Guy Davies Guy Davies BA (Hons) Theology, originally hails from Newport, South Wales. He trained for the Ministry at the London Theological Seminary and obtained his degree from Greenwich School of Theology. He
01 October, 2009 6 min read


In what must be one of the great ironies of church history, Jacob Arminius shares an anniversary year with John Calvin. The Genevan Reformer was born 500 years ago on 10 July 1509. Arminius, who did so much to question Calvin’s theology of sovereign grace, died on 19 October 1609.

Like Calvin, Arminius is one of the few figures in Christian history to have lent his name to an ‘ism’. His teachings, popularly labelled Arminianism, have spread far and wide and influenced many.

Evangelicals have not been immune to his views. During the 18th century evangelical revival, George Whitefield famously fell out with John Wesley over the latter’s Arminianism.

In this article we will look at the man behind the ‘ism’ and consider how Jacob Arminius became an ‘Arminian’. More importantly, we will ask whether Arminianism stands up to the test of Scripture.

Early life

Jacob Arminius was born in Oudewater, southern Holland, in 1560. His father died when he was an infant, but wealthy friends of the family provided for Jacob’s education. He studied at the Universities of Marburg and Leiden before being sent to Geneva, where he sat at the feet of Theodore Beza, Calvin’s successor in the city.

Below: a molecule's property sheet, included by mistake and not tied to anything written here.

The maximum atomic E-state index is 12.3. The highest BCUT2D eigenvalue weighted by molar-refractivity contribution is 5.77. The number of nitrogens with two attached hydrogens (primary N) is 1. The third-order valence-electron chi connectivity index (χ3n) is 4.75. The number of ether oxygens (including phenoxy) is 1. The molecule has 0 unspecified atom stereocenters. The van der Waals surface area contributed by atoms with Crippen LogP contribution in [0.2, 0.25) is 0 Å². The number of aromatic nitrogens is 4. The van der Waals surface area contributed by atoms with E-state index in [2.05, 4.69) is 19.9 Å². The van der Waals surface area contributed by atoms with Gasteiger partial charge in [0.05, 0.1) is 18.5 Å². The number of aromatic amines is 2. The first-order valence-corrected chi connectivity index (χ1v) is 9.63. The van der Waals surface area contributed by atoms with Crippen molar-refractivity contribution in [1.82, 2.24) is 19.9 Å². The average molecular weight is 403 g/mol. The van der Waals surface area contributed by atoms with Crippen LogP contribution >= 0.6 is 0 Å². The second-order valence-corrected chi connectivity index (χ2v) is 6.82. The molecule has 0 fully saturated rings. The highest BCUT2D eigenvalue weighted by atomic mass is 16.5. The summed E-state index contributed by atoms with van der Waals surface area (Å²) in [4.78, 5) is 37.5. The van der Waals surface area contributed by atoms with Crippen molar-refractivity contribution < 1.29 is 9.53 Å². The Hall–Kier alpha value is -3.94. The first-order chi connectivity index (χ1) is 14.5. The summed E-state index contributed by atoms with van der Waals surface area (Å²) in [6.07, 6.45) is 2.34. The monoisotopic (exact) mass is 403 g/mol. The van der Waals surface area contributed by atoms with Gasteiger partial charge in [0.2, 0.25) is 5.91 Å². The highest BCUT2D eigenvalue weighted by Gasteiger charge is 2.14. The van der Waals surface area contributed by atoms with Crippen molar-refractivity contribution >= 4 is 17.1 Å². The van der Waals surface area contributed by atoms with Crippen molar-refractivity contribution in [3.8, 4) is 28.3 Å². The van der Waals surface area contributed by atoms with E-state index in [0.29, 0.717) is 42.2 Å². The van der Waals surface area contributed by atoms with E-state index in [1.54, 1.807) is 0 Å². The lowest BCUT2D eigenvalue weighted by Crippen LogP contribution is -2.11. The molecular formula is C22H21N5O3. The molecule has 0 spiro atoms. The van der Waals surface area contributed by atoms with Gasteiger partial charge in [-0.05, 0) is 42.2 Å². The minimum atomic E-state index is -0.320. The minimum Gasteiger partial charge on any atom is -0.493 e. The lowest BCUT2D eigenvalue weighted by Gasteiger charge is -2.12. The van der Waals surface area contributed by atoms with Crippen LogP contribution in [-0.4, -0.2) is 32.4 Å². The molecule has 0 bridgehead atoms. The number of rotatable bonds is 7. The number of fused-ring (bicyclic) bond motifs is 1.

Arminius was a diligent scholar and his work impressed his teachers, including Beza. But student life is not for ever and in 1588 Arminius was invited to return to Holland as one of the pastors of the Reformed Church in Amsterdam. In 1590 he married Elizabeth Reael, daughter of an Amsterdam magistrate with whom he was to have nine children. The doctrinal standards of the Dutch Reformed Church were the Heidelberg Catechism and Belgic Confession, both solidly Calvinistic documents.

In 1603, Arminius was appointed professor of divinity in his alma mater, the University of Leiden. But it soon became evident that his theology was not fully orthodox. His ideas on predestination proved especially controversial. He rooted election in God’s foreknowledge of which sinners would believe in Christ.

It used to be thought that Arminius’ problems with the Reformed doctrine of predestination began when he was asked to refute the unorthodox views of Dirck Coonhert, an opponent of Calvinistic theology. But this account has been challenged by more recent scholarship (see God, creation and providence in the thought of Jacob Arminius, Richard A. Muller; Baker, 1991).

We need to see Arminius in context. In the early 17th century, Reformed theologians began to draw heavily on medieval scholastic theology. They looked to the writings of Thomas Aquinas, Duns Scotus and others to help develop a more systematic approach to theology.


Scholasticism offered a sophisticated theological method that came with its own ready-made technical arguments and special terms. All this was handy for discussing the finer points of theology. Arminius would have received a thorough grounding in the scholastics during his student years.

In looking back to scholasticism, the Reformed were following in the footsteps of John Calvin himself. Calvin rejected the wilder speculative excesses of the scholastics, but used their arguments and terminology when it suited his purpose.